I guess i do trust the school and i am still very upset about what has happened...i guess one statement that the teacher said 'the school can only do so much, discipline should start at home' has stuck with me, but i don't blame the wee boy at all, he's only 5.
Constantlytired - I don't know if it'll help but my dd was in a similar situation last yr . She twice "bounced off" a much bigger, although the same age, boy in the playground and I had to collect her early with a bumped head, bumped nose, grazes etc. She said the boy was pushing her on purpose. She became wary of going to school and wary of X boy. School handled it really well and actually encouraged them to spend more time together rather than less - gradually it all calmed down - the boy seemed to modify his rough play and they are now really good friends. It may just take a while for everything to settle down, but I do sympathise....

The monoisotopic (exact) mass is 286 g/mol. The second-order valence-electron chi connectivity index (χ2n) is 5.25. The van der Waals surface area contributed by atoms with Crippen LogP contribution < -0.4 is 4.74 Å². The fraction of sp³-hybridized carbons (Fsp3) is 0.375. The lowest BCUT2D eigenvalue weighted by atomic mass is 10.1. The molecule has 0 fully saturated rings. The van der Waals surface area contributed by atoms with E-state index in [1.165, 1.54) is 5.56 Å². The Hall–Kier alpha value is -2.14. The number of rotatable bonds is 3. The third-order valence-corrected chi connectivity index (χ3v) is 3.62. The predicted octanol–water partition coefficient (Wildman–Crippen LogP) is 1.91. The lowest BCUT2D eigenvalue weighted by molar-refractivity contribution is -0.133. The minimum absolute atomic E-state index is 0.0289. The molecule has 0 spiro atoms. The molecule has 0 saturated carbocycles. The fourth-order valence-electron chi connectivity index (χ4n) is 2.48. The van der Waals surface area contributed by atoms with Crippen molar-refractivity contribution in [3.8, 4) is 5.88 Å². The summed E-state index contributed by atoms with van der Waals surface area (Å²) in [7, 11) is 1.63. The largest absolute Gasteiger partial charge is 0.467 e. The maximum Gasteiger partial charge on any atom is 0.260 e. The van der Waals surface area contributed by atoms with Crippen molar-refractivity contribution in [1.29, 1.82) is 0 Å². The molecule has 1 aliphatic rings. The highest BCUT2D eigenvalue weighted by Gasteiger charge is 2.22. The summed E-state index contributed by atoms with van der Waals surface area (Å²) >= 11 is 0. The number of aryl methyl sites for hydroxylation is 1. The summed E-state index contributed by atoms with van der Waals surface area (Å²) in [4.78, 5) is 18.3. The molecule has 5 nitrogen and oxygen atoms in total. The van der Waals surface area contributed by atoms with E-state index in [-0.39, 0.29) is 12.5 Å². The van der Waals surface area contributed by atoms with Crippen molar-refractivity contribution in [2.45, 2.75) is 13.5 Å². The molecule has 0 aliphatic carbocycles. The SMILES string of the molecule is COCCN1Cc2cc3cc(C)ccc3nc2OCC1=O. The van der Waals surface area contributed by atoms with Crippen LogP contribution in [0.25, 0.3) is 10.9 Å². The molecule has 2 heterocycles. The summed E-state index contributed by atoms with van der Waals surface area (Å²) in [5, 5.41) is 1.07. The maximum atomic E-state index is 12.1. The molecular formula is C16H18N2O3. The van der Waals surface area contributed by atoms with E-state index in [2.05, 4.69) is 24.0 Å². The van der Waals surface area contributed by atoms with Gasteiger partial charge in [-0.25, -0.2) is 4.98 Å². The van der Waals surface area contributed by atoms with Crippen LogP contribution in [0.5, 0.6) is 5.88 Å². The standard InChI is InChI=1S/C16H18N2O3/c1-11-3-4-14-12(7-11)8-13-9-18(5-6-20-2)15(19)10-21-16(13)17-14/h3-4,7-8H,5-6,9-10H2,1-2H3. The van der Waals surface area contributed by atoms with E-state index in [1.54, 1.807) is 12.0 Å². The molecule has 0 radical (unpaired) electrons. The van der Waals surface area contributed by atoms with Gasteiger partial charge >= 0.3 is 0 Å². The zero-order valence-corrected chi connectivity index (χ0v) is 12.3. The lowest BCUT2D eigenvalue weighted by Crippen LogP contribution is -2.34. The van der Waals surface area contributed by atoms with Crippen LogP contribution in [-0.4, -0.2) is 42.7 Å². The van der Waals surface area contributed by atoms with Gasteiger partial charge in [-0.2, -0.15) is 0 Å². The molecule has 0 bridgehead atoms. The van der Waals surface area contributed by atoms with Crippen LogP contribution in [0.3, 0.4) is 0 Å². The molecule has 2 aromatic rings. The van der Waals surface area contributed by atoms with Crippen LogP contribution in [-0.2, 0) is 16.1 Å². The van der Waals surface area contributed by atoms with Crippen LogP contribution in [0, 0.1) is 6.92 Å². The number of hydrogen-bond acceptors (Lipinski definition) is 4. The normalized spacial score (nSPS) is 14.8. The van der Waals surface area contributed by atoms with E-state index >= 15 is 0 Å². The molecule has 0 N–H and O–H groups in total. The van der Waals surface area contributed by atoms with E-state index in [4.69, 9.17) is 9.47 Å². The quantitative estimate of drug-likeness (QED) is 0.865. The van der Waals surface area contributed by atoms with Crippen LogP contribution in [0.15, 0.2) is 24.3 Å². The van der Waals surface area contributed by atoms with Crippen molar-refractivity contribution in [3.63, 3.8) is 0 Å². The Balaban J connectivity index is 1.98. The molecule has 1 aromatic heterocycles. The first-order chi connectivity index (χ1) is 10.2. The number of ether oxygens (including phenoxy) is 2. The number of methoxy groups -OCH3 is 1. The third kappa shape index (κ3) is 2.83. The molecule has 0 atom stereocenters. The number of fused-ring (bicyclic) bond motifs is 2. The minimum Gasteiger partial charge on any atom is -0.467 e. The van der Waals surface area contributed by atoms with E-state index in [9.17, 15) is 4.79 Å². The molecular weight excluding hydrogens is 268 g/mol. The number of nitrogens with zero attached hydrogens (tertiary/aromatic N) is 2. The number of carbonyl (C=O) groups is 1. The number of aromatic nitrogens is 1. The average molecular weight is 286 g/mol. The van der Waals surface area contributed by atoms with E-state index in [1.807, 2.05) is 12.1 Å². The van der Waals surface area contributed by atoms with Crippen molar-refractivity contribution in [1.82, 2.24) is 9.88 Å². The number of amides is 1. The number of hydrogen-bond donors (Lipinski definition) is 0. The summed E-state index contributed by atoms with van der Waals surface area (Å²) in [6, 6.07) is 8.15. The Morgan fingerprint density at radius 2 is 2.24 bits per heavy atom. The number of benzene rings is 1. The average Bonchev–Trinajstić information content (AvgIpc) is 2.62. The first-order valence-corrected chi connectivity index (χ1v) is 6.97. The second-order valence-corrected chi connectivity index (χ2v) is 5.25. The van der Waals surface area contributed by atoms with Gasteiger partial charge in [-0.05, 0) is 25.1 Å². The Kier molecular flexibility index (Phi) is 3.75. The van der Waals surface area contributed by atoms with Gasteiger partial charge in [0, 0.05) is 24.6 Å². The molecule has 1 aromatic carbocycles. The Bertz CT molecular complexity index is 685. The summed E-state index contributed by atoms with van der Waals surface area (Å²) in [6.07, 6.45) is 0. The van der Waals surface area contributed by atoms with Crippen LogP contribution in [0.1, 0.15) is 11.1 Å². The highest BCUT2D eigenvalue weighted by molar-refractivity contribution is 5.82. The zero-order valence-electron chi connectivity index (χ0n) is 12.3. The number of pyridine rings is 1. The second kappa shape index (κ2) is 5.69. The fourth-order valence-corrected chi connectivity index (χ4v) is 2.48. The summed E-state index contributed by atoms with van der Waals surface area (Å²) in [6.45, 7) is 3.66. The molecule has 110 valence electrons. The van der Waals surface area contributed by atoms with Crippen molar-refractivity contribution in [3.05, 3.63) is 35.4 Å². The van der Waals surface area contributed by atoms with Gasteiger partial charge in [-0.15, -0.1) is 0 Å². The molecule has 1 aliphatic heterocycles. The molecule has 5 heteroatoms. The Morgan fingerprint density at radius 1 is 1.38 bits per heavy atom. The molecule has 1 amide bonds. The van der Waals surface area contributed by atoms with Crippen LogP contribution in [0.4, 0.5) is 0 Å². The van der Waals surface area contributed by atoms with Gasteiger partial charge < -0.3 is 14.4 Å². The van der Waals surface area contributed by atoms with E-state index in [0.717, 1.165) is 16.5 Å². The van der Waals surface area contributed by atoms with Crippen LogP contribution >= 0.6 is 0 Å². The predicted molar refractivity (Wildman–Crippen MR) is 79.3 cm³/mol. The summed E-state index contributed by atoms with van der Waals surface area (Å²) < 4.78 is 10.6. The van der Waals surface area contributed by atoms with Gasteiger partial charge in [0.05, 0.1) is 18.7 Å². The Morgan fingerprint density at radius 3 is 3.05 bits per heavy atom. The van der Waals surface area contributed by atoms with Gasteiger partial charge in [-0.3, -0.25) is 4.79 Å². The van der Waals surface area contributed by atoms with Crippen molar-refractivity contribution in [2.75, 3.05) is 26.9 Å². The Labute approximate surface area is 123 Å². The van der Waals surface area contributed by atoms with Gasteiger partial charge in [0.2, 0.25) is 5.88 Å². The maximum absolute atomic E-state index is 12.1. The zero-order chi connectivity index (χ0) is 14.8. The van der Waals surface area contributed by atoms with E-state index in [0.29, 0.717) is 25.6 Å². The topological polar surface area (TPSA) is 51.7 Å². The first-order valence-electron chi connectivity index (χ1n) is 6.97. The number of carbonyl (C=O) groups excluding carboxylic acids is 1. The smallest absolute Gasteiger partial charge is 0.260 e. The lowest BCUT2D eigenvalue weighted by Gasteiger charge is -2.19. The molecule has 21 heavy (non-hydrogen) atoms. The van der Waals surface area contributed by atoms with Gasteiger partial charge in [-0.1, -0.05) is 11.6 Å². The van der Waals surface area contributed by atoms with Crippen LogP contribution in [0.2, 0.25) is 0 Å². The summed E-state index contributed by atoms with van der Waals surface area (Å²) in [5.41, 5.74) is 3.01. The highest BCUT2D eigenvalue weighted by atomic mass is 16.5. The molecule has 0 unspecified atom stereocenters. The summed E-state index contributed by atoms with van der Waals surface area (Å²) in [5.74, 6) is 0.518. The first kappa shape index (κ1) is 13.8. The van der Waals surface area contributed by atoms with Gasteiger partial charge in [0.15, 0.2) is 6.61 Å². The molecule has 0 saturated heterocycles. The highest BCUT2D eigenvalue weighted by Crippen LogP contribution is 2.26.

If my child was thrown at a window by another child, I'd absolutely be demanding the specifics. They have a duty of care towards your child and they have failed. You are entitled to know what they are doing to guarrantee her safety.
If the scholl are taking a wishy washy half arsed approach to this and won't communicate effectively with you, then I think you ought to be making your complaint formally to the LEA and Governors.
I know. I do sympathise, I really do . My son (age 10) was bullied last year and sometimes I felt so angry. It has affected his self esteem very badly.
In my case, they never contacted the parents (AFAIK, probably because my son was never physically hurt), and dealt with it by enrolling the boy and my son in a group discussing friendship, and by watching the boy and providing emotional support for my son.
But I kept all this very private. There were reasons why this boy was behaving as he was - and I really just wanted it sorted out for his sake and of course, my son's. And it worked.
Sorry if I sounded a bit hard
... of course, I absolutely believe there comes a point when your compassion for a child who is hurting your runs out .....